The latest issue of Spring: A Journal of Archetype and Culture, Vol. 79, focuses on the theme of Irish Culture & Depth Psychology. It includes an interview with Thomas Moore about Ireland and an excerpt from the work of Irish writer John Moriarty; articles about contemporary Irish poets Eavan Boland and Seamus Heaney as well as articles about James Joyce, W.B. Yeats, Samuel Beckett, and Joseph Campbell; plus essays on contemporary Irish culture and Celtic mythology.
Pauline Bewick is one of Ireland's most well-known contemporary artists. Her work is featured in galleries and museums worldwide. She was recently commissioned to create a visual translation of the famous Irish poem, "The Midnight Court" by Brian Merriman, which just opened in Ireland and will be brought to the US this fall. She has also written and illustrated several books, including The South Seas and a Box of Paints, an account of her two years spent with the Cook Island Maori people on the Pacific islands.
Eileen Boyle works as a counselor in a city center college of further education in Dublin. She is currently co-ordinating the college's green ecology program. She is a graduate of Trinity College, Dublin, University College, Dublin and holds a Master's Degree in Transpersonal Arts and Practice from University of Chichester.
Maura Conlon-McIvor, Ph.D., is a journalist, radio announcer, and author of She's All Eyes: Memoirs of an Irish-American Daughter, a Los Angeles Times bestseller published by TimeWarner which has been adapted for stage and had its world premier debut in 2007. Maura travels often to Ireland where she holds dual citizenship.
Mary Aswell Doll, Ph.D., teaches World Mythology and Literature of the Absurd at Savannah College of Art and Design. She is the author of several books, including Beckett and Myth and Like Letters in Running Water: A Mythopoetics of Curriculum.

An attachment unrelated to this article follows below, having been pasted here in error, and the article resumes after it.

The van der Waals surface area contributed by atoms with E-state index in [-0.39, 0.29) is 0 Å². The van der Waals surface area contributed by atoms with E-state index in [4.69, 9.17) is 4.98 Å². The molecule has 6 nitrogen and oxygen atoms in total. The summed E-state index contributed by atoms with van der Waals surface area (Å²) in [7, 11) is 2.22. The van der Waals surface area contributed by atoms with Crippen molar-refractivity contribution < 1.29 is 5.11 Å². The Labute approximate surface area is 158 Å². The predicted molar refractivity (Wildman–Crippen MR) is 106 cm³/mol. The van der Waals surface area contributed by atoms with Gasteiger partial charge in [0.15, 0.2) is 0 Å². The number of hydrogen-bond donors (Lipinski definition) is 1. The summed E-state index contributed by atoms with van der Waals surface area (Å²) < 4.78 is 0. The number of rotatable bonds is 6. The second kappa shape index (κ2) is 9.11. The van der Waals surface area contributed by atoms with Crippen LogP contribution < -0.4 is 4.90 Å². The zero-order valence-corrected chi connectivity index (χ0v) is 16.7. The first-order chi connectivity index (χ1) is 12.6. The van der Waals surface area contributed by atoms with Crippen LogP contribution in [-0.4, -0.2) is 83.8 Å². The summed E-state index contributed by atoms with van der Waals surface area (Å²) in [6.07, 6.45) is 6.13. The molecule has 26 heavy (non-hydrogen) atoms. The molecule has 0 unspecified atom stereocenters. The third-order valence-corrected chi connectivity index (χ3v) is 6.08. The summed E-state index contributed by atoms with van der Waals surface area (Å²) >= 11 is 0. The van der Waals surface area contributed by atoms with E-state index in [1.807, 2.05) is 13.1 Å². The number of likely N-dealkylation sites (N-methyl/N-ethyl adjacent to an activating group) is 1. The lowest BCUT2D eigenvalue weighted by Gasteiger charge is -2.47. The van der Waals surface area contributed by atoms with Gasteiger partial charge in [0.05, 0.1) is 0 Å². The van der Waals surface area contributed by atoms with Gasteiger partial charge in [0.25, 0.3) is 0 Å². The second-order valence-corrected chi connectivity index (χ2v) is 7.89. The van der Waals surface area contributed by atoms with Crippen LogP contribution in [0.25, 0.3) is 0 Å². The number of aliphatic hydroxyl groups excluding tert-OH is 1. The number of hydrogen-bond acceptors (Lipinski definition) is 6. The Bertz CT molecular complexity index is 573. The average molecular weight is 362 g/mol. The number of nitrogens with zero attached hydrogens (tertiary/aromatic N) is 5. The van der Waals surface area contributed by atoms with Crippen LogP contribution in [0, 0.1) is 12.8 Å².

James Fitzgerald comes from a small village in southern Ireland. After some years teaching in Primary School in London, he trained as a Jungian analyst in Zurich. He has a private practice in London.
James W. Flannery, Ph.D., is a Yeats scholar, a professor at Emory University, and the Director of the W. B. Yeats Foundation. Dr. Flannery is also a noted interpreter of the famed Irish Melodies of Thomas Moore. His critically acclaimed recording Dear Harp of My Country: The Irish Melodies of Thomas Moore, may be sampled on the website of the W. B. Yeats Foundation at http://www.college.emory.edu/wbyeats/. His essay in this issue of Spring and its accompanying song lyrics and notes, are taken from a book in progress by Dr. Flannery devoted to the effort throughout the late nineteenth and early twentieth centuries to carry over into English the genius of the Gaelic love song tradition of Ireland.
Mark Patrick Hederman has been a Benedictine monk of Glenstal Abbey in Limerick, Ireland, for over 40 years. He was prior of the monastery and headmaster of the school at different times, before embarking upon his present quest: to unearth the presence of the Holy Spirit in our world. He has written an account of this search during the opening years of the 21st century called Walkabout: Life as Holy Spirit (Dublin: Columba, 2005).
Rev. Dr. Robert S. Henderson is a pastoral psychotherapist in Glastonbury, Connecticut. He and his wife, Janis, a psychotherapist, are co-authors of Living with Jung: "Enterviews" with Jungian Analysts: Volume 1 (Spring Journal Books, 2006). Volumes 2 and 3 are forthcoming, in 2008 and 2009, respectively.
John Hill, M.A., is a graduate of the C.G. Jung Institute in Zurich and a Training and Supervising Analyst at the International School of Analytical Psychology (ISAP) in Zurich. He grew up near Dublin, and received degrees in philosophy at the University of Dublin and the Catholic University of America. He is the author of articles on The Association Experiment, Celtic myth, James Joyce, home, dreams, and Christian mysticism.